All posts filed under: History Posts

History Fandom

I have always been a fan of history, right from when I was a small child. For those of you who read my posts regularly you’ll have noticed already the I have something of an obsession for the old and the half-forgotten. For this post I decided to combine my love of history with my love of scribbling. I don’t claim to have any great talent for drawing, but I do find it relaxing and really good fun. The first of the doodles above is taken from a 1337 French illustration. I’m assuming that it’s Philip VI of France but that might be wrong.  The original image doesn’t name the character but Philip VI fits with the time and provenance of the artwork. The original illustration depicts St Eligius pinching the devil’s nose, a story from the First Crusade. Image number two is a doodle of a Norman helmet. It’s a little more ornate that the traditional image of a Norman helmet but I quite liked the extra challenge the detail added to the piece …

Ditherington Flax Mill – Grandfather To Skyscrapers?

Have you ever had one of those moments where you feel so proud of your own local knowledge that you haven’t got a clue what to do with yourself when it turns out you were wrong? It’s soul crushing. In that moment being a hedgehog sounds like a fantastic idea because curling into yourself seemed like the only way you could possibly escape the shame. “Hey, you know the Maltings? Did you know it was the first iron framed building in the world!” No. No it was not. It isn’t even completely iron framed but that doesn’t bother me quite as much as being told I was wrong about the ‘first ever’ claim, or that I’d been proudly toting it as my tip-bit of cool history from my native soil of Shropshire whenever I got the chance. For those of you who don’t know, the Maltings are a building in Shrewsbury, Shropshire. Half an hour drive from where I live when I’m at home with my parents, this crumbling building is something of a National …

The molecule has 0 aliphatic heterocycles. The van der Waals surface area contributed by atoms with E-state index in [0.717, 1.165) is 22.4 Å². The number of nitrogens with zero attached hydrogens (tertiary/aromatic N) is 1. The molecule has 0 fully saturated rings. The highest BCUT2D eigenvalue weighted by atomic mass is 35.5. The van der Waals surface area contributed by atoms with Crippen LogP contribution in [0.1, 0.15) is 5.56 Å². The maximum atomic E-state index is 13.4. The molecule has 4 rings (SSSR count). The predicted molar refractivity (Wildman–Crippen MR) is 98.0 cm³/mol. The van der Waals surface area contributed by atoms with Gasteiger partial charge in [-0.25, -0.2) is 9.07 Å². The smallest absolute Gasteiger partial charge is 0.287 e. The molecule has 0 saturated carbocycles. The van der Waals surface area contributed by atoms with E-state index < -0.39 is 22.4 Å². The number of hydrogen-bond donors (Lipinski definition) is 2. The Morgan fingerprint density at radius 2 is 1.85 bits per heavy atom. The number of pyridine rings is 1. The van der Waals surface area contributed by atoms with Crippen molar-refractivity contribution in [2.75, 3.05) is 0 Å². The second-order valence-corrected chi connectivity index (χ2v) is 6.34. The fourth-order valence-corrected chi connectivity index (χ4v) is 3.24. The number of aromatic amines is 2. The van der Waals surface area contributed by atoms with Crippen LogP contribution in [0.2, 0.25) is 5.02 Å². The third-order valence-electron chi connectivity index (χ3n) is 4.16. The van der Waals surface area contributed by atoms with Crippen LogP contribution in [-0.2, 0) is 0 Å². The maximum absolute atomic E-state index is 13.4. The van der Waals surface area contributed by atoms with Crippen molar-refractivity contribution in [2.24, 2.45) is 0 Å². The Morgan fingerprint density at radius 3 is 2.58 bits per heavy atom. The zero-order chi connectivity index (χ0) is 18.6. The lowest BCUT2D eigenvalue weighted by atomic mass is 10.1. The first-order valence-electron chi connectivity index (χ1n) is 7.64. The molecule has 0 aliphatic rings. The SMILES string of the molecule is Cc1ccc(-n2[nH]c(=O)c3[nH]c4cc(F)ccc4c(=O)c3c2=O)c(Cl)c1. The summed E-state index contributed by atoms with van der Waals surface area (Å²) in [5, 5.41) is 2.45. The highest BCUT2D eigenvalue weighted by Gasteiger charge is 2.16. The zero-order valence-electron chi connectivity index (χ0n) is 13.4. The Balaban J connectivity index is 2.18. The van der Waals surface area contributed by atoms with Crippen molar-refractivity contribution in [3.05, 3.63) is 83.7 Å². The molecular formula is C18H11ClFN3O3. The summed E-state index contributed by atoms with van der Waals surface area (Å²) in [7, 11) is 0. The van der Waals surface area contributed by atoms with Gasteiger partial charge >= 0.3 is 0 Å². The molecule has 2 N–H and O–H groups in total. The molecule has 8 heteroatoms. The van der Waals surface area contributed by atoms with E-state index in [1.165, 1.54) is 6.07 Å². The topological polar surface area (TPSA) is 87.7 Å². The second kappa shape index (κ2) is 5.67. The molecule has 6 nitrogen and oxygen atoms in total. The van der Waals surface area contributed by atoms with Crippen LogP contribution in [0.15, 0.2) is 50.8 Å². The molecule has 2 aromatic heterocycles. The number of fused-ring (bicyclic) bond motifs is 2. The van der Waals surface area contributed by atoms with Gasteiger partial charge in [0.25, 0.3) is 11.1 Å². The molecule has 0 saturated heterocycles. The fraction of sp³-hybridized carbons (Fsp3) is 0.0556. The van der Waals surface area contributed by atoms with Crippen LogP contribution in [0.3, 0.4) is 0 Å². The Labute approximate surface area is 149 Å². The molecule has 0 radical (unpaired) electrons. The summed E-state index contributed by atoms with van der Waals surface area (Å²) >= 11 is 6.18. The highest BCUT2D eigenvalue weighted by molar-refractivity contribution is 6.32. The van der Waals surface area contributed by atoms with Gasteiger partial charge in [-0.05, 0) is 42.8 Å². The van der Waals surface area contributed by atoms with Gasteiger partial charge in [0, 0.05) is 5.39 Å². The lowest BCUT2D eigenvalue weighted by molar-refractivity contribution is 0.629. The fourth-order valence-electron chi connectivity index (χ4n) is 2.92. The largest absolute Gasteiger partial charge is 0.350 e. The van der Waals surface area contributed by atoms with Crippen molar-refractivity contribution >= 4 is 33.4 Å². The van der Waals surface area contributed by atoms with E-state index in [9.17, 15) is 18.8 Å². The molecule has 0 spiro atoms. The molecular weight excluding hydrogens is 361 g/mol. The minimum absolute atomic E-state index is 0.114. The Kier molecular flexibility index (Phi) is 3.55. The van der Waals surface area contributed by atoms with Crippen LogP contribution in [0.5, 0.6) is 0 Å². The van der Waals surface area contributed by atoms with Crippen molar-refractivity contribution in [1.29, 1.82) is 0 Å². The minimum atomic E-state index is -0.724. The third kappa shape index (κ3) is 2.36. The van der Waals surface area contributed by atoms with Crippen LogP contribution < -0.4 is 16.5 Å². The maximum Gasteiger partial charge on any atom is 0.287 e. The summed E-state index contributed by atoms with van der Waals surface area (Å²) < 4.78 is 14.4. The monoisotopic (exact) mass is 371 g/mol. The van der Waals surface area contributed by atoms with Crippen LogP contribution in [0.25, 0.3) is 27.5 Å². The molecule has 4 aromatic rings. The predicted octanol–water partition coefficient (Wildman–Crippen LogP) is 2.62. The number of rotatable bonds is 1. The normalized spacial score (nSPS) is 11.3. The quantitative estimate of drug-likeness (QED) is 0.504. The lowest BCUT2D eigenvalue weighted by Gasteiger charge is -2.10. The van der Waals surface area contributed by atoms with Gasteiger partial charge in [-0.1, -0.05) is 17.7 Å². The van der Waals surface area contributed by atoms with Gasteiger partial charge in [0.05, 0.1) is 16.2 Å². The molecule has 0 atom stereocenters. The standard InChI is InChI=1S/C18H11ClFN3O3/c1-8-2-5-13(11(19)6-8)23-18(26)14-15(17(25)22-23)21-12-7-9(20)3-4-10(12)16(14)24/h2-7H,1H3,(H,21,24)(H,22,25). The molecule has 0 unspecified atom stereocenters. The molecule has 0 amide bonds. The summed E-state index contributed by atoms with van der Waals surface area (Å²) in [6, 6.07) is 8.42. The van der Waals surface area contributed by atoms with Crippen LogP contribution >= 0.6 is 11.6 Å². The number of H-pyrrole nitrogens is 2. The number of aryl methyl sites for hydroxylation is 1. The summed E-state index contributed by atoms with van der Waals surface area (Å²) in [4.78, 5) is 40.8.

Rebels, Plots and Spies

Calling all NaNoWriMo fantasy writers out there! Are you ready for November yet? How’s your world-building going? Have you got those factions sorted out yet? What about races? Are you going to have any? Will there be friction between them? Who’s ruling your world? Is there more than one ruler? Do they get along? Are there wars? Who’s winning? Why are they fighting? Does one side thing they’re fighting because of one issue and does the other side think their fighting because of something completely different? Wait! Are there more than two sides even? Dear flubberworts, writing a fantasy-fiction novel can be confusing. For those of you who haven’t checked out the about page I’ll let you in on a secret  well known fact about me. I love my history. Especially medieval and early modern Europe. Anything under two hundred years old can suck it, you’re too young and I’m just not that into you. But I digress. My point is, history is awesome and if you have any sort of background studying history in …

Farm Archaeology

I seem to be starting my own mini-archive and I’m blaming my father for it. Well perhaps I shouldn’t be using the word blame, I actually love how interested my father gets in things from the past, but the issue is that I seem to take this love to another level and now I seem to be using the archivist skills from one year at my university archive to put together my own personal one. Do you remember the spoon? No? Well here: If you give it a click it will take you to the relevant ramble about my childhood obsession with digging. [I thought I was an archaeologist so read that as digging with intent. I wasn’t just digging some random hole, despite what the results may look like these days.] Anyway, I’ve gone off topic just as I always do, time to get back to the inspiration for this specific post. [Originally I was going to write about St. Swinthun’s Day and things my Grandad says but then I found out that St. …

The Celebrated Mrs Macaulay

May I introduce you all to the celebrated Mrs Macaulay! For those who you who haven’t read my profile, (not blaming you, I’m not really a profile reader either), and for those of you who have simply forgotten what it says, (I think it is mentioned), I am currently studying for my history degree at Bath Spa University. The core module for second years, the very enticingly named HY5001 module, is basically looking at how and why history was written, with case studies of Historians such as Herodotus (Greek historian; so called ‘Father of History’) and others such as Catherine Macaulay (First female British historian.) Catherine Macaulay is the topic of my joint presentation which is due in on the 9th of December. So this weekend I am working my war through a lever-arch-file, of about one inch in thickness, all of which is either journal articles on Mrs Macaulay or the first segment of her History of England. (I think the printer must have been short of the letter ‘s’ when it was printed …